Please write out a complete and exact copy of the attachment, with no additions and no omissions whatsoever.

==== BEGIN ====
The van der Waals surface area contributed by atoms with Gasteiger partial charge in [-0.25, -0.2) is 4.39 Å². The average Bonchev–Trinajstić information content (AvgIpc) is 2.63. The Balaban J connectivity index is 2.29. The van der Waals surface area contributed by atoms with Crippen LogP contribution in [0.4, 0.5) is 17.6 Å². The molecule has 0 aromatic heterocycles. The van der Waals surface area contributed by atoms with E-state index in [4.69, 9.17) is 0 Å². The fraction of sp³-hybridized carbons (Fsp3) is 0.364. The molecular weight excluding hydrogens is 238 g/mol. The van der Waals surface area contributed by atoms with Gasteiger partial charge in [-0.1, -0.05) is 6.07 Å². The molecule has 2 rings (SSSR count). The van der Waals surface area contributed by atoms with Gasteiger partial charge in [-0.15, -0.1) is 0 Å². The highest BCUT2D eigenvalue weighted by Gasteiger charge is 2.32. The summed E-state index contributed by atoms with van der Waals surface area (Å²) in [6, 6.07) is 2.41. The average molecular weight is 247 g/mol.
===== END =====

The van der Waals surface area contributed by atoms with Gasteiger partial charge in [-0.25, -0.2) is 4.39 Å². The average Bonchev–Trinajstić information content (AvgIpc) is 2.63. The Balaban J connectivity index is 2.29. The van der Waals surface area contributed by atoms with Crippen LogP contribution in [0.4, 0.5) is 17.6 Å². The molecule has 0 aromatic heterocycles. The van der Waals surface area contributed by atoms with E-state index in [4.69, 9.17) is 0 Å². The fraction of sp³-hybridized carbons (Fsp3) is 0.364. The molecular weight excluding hydrogens is 238 g/mol. The van der Waals surface area contributed by atoms with Gasteiger partial charge in [-0.1, -0.05) is 6.07 Å². The molecule has 2 rings (SSSR count). The van der Waals surface area contributed by atoms with Gasteiger partial charge in [-0.15, -0.1) is 0 Å². The highest BCUT2D eigenvalue weighted by Gasteiger charge is 2.32. The summed E-state index contributed by atoms with van der Waals surface area (Å²) in [6, 6.07) is 2.41. The average molecular weight is 247 g/mol.